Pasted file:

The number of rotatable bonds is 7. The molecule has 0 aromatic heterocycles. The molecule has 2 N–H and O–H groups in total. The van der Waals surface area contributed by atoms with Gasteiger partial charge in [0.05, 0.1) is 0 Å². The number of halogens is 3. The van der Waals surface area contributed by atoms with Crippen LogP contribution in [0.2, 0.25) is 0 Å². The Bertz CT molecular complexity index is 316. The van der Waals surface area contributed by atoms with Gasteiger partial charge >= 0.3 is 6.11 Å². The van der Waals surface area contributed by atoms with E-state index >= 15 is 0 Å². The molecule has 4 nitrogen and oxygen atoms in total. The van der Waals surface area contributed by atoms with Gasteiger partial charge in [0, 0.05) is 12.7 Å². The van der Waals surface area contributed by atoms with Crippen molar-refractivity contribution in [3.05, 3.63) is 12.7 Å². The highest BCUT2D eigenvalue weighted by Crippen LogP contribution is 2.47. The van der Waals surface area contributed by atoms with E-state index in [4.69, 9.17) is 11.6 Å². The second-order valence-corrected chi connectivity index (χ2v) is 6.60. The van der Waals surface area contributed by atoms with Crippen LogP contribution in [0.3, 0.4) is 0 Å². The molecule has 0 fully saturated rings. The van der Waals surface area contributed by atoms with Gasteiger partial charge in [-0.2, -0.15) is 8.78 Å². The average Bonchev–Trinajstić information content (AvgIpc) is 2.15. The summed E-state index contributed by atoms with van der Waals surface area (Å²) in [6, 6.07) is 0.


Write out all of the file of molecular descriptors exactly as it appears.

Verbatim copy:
The number of rotatable bonds is 7. The molecule has 0 aromatic heterocycles. The molecule has 2 N–H and O–H groups in total. The van der Waals surface area contributed by atoms with Gasteiger partial charge in [0.05, 0.1) is 0 Å². The number of halogens is 3. The van der Waals surface area contributed by atoms with Crippen LogP contribution in [0.2, 0.25) is 0 Å². The Bertz CT molecular complexity index is 316. The van der Waals surface area contributed by atoms with Gasteiger partial charge >= 0.3 is 6.11 Å². The van der Waals surface area contributed by atoms with E-state index >= 15 is 0 Å². The molecule has 4 nitrogen and oxygen atoms in total. The van der Waals surface area contributed by atoms with Gasteiger partial charge in [0, 0.05) is 12.7 Å². The van der Waals surface area contributed by atoms with Crippen molar-refractivity contribution in [3.05, 3.63) is 12.7 Å². The highest BCUT2D eigenvalue weighted by Crippen LogP contribution is 2.47. The van der Waals surface area contributed by atoms with E-state index in [4.69, 9.17) is 11.6 Å². The second-order valence-corrected chi connectivity index (χ2v) is 6.60. The van der Waals surface area contributed by atoms with Crippen LogP contribution in [0.3, 0.4) is 0 Å². The molecule has 0 fully saturated rings. The van der Waals surface area contributed by atoms with Gasteiger partial charge in [-0.2, -0.15) is 8.78 Å². The average Bonchev–Trinajstić information content (AvgIpc) is 2.15. The summed E-state index contributed by atoms with van der Waals surface area (Å²) in [6, 6.07) is 0.